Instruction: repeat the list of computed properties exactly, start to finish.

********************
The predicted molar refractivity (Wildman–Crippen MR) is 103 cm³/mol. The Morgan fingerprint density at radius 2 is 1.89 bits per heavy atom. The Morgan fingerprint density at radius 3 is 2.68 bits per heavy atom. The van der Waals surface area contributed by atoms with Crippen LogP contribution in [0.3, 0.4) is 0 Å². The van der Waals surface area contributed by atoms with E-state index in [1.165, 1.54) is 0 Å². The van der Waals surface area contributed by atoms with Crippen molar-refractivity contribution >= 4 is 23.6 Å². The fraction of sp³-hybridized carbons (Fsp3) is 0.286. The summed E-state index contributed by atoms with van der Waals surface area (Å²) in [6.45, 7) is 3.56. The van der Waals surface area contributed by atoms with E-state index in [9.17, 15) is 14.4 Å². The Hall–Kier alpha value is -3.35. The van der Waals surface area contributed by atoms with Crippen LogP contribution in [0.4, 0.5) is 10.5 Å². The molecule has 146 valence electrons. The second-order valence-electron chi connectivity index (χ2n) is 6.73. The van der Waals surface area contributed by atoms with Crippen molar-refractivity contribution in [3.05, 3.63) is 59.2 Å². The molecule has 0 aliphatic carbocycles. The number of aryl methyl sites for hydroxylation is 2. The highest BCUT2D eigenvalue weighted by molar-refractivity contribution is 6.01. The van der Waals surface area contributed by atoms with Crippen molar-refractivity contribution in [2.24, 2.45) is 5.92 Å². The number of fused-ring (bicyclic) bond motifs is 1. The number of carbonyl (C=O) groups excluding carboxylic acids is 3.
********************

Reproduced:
The predicted molar refractivity (Wildman–Crippen MR) is 103 cm³/mol. The Morgan fingerprint density at radius 2 is 1.89 bits per heavy atom. The Morgan fingerprint density at radius 3 is 2.68 bits per heavy atom. The van der Waals surface area contributed by atoms with Crippen LogP contribution in [0.3, 0.4) is 0 Å². The van der Waals surface area contributed by atoms with E-state index in [1.165, 1.54) is 0 Å². The van der Waals surface area contributed by atoms with Crippen molar-refractivity contribution >= 4 is 23.6 Å². The fraction of sp³-hybridized carbons (Fsp3) is 0.286. The summed E-state index contributed by atoms with van der Waals surface area (Å²) in [6.45, 7) is 3.56. The van der Waals surface area contributed by atoms with E-state index in [9.17, 15) is 14.4 Å². The Hall–Kier alpha value is -3.35. The van der Waals surface area contributed by atoms with Crippen LogP contribution in [0.4, 0.5) is 10.5 Å². The molecule has 146 valence electrons. The second-order valence-electron chi connectivity index (χ2n) is 6.73. The van der Waals surface area contributed by atoms with Crippen molar-refractivity contribution in [3.05, 3.63) is 59.2 Å². The molecule has 0 aliphatic carbocycles. The number of aryl methyl sites for hydroxylation is 2. The highest BCUT2D eigenvalue weighted by molar-refractivity contribution is 6.01. The van der Waals surface area contributed by atoms with Crippen molar-refractivity contribution in [2.24, 2.45) is 5.92 Å². The number of fused-ring (bicyclic) bond motifs is 1. The number of carbonyl (C=O) groups excluding carboxylic acids is 3.